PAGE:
Title

Millisecond time-resolved changes occurring in Ca2+-regulated myosin filaments upon relaxation

UMMS Affiliation

Department of Cell Biology

Date

7-1-2008

Document Type

Article

Subjects

Animals; Calcium; Cryoelectron Microscopy; Kinetics; Microfilaments; Mollusca; Myosins; Time Factors

Disciplines

Life Sciences | Medicine and Health Sciences

Abstract

Contraction of many muscles is activated in part by the binding of Ca(2+) to, or phosphorylation of, the myosin heads on the surface of the thick filaments. In relaxed muscle, the myosin heads are helically ordered and undergo minimal interaction with actin. On Ca(2+) binding or phosphorylation, the head array becomes disordered, reflecting breakage of the head-head and other interactions that underlie the ordered structure. Loosening of the heads from the filament surface enables them to interact with actin filaments, bringing about contraction. On relaxation, the heads return to their ordered positions on the filament backbone. In scallop striated adductor muscle, the disordering that takes place on Ca(2+) binding occurs on the millisecond time scale, suggesting that it is a key element of muscle activation. Here we have studied the reverse process. Using time-resolved negative staining electron microscopy, we show that the rate of reordering on removal of Ca(2+) also occurs on the same physiological time scale. Direct observation of images together with analysis of their Fourier transforms shows that activated heads regain their axial ordering within 20 ms and become ordered in their final helical positions within 50 ms. This rapid reordering suggests that reformation of the ordered structure, and the head-head and other interactions that underlie it, is a critical element of the relaxation process.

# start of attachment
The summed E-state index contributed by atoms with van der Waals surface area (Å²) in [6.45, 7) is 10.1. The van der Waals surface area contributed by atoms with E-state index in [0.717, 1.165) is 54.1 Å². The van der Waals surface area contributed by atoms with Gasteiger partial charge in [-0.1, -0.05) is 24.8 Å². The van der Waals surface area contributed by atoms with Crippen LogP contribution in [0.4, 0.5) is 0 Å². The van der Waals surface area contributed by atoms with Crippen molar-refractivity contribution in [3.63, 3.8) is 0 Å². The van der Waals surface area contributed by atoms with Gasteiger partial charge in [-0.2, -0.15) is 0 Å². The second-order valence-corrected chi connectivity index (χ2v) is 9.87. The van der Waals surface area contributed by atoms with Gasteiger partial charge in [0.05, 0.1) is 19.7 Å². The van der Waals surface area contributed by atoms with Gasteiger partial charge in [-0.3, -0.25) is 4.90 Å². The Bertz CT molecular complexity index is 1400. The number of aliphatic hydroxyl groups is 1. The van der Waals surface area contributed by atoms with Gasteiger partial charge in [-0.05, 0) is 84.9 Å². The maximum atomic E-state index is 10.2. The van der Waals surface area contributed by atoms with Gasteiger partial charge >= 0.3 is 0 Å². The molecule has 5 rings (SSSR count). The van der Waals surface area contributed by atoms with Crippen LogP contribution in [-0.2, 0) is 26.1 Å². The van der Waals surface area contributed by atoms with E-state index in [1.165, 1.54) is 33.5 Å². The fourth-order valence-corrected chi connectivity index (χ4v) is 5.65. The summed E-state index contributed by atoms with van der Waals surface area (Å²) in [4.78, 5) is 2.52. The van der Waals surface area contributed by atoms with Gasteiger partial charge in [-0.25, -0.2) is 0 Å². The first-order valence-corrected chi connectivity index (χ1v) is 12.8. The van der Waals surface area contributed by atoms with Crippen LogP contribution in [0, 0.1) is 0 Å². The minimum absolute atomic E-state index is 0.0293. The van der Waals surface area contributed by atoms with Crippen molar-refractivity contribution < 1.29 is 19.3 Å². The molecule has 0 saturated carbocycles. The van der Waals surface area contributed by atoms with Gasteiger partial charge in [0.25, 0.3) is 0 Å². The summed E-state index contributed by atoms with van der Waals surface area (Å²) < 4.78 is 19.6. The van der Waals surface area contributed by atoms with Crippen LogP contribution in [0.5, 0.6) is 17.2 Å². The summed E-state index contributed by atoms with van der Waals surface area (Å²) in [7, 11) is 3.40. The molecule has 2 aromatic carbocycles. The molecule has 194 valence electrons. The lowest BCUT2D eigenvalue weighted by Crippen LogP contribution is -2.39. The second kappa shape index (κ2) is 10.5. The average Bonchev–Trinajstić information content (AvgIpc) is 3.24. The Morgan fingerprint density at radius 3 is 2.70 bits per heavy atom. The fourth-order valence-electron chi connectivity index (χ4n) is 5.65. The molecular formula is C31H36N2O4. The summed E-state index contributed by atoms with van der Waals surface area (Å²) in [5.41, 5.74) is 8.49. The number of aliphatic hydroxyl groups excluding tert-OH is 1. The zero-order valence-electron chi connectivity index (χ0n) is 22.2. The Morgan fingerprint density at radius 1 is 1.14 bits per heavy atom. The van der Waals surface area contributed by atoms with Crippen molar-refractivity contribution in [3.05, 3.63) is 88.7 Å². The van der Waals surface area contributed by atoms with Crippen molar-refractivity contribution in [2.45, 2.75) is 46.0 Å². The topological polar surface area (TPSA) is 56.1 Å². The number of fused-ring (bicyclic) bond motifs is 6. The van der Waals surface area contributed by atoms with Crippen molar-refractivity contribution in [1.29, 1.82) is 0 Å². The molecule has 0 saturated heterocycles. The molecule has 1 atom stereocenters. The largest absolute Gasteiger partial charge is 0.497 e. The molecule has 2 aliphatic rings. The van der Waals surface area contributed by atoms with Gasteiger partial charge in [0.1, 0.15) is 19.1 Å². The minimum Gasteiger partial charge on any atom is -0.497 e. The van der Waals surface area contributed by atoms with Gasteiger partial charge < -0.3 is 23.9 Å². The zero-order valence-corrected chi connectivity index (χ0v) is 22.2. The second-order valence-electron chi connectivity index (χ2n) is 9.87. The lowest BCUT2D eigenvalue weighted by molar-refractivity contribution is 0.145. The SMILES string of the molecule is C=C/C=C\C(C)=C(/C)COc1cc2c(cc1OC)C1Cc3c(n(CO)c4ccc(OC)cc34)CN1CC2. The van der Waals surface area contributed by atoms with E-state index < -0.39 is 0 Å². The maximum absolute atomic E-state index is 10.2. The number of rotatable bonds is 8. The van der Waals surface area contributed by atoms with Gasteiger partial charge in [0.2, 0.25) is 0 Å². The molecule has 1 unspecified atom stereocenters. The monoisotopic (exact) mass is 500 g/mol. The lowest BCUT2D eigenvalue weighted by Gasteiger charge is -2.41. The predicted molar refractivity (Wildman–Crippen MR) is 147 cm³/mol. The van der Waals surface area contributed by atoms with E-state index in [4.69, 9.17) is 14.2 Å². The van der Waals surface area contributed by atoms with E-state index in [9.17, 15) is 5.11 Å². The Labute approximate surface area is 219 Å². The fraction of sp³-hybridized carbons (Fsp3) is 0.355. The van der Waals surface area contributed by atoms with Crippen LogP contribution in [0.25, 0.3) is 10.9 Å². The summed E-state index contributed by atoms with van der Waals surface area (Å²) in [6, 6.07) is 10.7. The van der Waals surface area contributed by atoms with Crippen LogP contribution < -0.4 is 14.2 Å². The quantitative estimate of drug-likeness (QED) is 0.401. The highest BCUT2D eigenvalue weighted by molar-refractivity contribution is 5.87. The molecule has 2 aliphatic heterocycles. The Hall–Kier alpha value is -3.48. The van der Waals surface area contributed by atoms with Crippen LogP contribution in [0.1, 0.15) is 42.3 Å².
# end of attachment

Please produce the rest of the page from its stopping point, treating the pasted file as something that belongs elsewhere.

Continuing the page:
Rights and Permissions

Citation: J Mol Biol. 2008 Aug 29;381(2):256-60. Epub 2008 Jun 18. Link to article on publisher's site

DOI of Published Version

10.1016/j.jmb.2008.06.032

Related Resources

Link to Article in PubMed

Journal Title

Journal of molecular biology

PubMed ID

18585394